Cindy Rodriguez is the Urban Policy reporter for New York Public Radio.
Protesters' Plan to Fix Foreclosed Home Put on Hold
Sunday, December 18, 2011
Occupy Wall Street demonstrators, who took over a Brooklyn house in foreclosure since 2008 have yet to be kicked out of the property. But they haven't been able to fix up the place yet, either.
It's been nearly 2 weeks since the protesters moved in. The group’s plan was to renovate the house and then turn it over to a homeless family. But according to activists, the NYPD threatened to evict them for doing construction without proper permits. The repairs are now on hold and it’s unclear when the family will be able to move in.
Community organizer, Alfredo Carrasquillo, has been staying at the house. It’s his two kids and their mother that were expected to move into the property once it was habitable. He said before the group took over the house there was drug use and other illegal activity going on at the property in East New York.
“And NYPD has not once made a big fuss or stink about it and try to come in there and do something about it,” Carrasquillo said. “But when a family tries to come in and fix up a home that they could live in and work with the community, all of a sudden there is an issue.”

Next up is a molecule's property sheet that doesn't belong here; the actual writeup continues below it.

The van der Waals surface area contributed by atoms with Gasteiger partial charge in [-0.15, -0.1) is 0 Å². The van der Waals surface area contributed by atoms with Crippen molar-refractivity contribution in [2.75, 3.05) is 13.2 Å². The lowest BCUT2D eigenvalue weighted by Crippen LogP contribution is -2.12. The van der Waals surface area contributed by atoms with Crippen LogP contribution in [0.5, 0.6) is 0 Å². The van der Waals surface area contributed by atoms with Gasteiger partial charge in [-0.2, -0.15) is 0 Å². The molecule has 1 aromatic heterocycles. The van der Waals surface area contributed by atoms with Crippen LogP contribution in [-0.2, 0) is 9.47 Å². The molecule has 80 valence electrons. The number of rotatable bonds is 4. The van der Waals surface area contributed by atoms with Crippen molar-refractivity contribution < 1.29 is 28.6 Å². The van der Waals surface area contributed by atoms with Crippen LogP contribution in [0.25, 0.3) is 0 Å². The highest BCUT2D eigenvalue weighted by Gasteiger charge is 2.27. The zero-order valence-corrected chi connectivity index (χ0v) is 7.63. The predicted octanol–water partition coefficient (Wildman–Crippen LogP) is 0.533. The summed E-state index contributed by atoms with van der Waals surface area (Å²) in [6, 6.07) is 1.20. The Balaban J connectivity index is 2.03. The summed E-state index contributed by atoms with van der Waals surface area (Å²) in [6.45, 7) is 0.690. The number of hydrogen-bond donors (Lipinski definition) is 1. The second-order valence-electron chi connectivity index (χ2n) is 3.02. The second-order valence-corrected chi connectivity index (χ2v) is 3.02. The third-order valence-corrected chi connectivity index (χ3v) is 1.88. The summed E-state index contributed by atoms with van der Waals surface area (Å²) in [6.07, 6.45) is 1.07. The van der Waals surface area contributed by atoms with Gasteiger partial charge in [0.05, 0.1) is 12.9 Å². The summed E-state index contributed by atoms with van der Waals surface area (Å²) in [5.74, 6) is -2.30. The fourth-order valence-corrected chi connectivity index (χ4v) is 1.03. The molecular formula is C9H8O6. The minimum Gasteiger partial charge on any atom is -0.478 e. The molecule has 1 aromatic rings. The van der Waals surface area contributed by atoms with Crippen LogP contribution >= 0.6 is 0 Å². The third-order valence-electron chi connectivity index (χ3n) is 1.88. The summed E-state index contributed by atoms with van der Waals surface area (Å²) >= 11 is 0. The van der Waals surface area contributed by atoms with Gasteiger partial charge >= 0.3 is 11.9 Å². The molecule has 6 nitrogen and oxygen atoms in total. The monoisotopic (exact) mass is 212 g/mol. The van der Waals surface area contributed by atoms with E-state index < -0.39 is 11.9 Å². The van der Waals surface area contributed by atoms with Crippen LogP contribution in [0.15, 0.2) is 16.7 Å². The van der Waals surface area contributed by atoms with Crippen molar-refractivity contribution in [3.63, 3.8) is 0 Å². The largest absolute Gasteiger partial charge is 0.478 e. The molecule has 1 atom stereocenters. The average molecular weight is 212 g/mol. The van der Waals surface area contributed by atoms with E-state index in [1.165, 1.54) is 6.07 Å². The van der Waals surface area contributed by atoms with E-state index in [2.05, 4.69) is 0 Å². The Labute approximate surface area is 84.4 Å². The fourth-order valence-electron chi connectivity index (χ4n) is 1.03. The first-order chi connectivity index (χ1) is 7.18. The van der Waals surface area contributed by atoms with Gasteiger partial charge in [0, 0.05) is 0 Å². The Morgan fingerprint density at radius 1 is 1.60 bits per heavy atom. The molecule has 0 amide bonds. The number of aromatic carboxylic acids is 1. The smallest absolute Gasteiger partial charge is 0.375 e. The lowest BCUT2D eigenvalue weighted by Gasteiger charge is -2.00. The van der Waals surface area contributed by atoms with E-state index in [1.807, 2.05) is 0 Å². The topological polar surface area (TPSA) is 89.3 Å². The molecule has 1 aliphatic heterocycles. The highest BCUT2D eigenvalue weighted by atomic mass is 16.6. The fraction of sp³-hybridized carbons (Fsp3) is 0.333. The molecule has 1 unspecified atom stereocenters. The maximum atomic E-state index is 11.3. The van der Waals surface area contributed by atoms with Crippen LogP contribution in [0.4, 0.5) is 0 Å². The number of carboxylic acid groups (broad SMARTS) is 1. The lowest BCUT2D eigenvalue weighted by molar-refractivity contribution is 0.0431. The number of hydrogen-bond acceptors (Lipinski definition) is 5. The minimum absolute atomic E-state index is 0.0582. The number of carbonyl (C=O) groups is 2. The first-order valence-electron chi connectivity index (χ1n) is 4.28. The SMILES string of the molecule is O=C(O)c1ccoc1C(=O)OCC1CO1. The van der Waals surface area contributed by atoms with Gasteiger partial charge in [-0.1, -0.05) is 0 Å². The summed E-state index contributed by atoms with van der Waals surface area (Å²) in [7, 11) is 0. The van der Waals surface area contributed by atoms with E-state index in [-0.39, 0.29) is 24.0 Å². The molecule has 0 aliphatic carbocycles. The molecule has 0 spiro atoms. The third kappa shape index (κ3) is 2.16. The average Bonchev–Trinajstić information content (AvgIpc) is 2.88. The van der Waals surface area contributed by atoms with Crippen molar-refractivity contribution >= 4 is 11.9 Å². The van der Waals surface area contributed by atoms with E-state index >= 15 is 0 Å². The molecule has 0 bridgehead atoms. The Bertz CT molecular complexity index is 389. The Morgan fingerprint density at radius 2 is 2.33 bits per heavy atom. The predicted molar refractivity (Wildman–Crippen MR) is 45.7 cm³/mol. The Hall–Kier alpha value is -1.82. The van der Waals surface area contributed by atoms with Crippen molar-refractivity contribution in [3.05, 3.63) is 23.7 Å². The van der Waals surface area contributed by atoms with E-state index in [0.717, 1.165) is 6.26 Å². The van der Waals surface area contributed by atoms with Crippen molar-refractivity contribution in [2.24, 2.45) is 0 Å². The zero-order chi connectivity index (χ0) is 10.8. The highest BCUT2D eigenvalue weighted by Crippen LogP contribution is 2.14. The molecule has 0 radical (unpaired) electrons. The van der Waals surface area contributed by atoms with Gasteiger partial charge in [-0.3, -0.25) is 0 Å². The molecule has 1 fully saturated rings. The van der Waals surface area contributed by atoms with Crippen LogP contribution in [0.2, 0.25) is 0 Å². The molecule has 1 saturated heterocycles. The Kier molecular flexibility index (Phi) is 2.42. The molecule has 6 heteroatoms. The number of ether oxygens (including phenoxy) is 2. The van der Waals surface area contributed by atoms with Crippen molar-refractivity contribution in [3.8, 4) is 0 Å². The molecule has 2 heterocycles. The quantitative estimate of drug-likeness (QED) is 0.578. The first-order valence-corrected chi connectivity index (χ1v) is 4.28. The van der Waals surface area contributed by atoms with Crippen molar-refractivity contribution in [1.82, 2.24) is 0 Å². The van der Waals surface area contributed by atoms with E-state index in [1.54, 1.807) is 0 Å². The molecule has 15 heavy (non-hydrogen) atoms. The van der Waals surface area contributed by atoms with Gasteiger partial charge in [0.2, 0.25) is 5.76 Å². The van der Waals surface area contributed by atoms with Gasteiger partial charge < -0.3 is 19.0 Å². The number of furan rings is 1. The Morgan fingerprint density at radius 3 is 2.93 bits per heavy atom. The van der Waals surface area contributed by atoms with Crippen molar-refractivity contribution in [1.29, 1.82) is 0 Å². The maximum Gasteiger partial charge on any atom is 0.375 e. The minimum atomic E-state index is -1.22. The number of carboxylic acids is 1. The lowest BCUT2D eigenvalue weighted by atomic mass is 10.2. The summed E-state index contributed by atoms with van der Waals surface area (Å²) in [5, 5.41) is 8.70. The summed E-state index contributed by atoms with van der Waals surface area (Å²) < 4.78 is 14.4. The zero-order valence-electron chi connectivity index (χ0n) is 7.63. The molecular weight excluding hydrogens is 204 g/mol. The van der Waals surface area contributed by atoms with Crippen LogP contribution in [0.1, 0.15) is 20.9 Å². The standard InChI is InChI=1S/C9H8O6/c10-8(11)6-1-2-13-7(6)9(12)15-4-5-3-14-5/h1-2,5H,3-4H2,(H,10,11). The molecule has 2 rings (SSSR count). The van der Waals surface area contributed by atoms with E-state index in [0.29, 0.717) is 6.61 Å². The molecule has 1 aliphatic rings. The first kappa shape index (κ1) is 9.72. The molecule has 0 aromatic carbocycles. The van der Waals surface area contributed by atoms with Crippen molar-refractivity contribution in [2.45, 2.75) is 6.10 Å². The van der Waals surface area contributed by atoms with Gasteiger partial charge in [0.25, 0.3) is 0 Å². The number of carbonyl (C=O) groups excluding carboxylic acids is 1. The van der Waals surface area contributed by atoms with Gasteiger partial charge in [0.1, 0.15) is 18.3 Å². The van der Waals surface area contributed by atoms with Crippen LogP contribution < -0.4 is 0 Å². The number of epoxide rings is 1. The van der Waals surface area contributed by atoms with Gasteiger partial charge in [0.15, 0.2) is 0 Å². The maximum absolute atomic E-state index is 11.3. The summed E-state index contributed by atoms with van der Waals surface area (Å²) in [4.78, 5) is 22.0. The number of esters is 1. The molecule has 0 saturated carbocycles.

The NYPD did not respond to a request for comment. When asked whether it would seek to remove the activists, lender, Bank of America, stuck to its original statement: “The property has not completed foreclosure and Bank of America is not the legal owner of the property.”
Community organizers say they are committed to staying. According to Carrasquillo, mold and debris have been removed from the house, about a dozen people sleep there each night and the family next door is sharing its electricity. The group is also using water from a hose in the backyard.
And just like at Zuccotti Park, Carrasquillo said the public is helping to feed activists by paying for food deliveries from local restaurants. “Last night, it was like a big order of beef and broccoli and a big order of fried rice.”
Carrasquillo said the so called “Occupy our Homes” movement is not just about helping his own family but all those who can’t afford a place to live.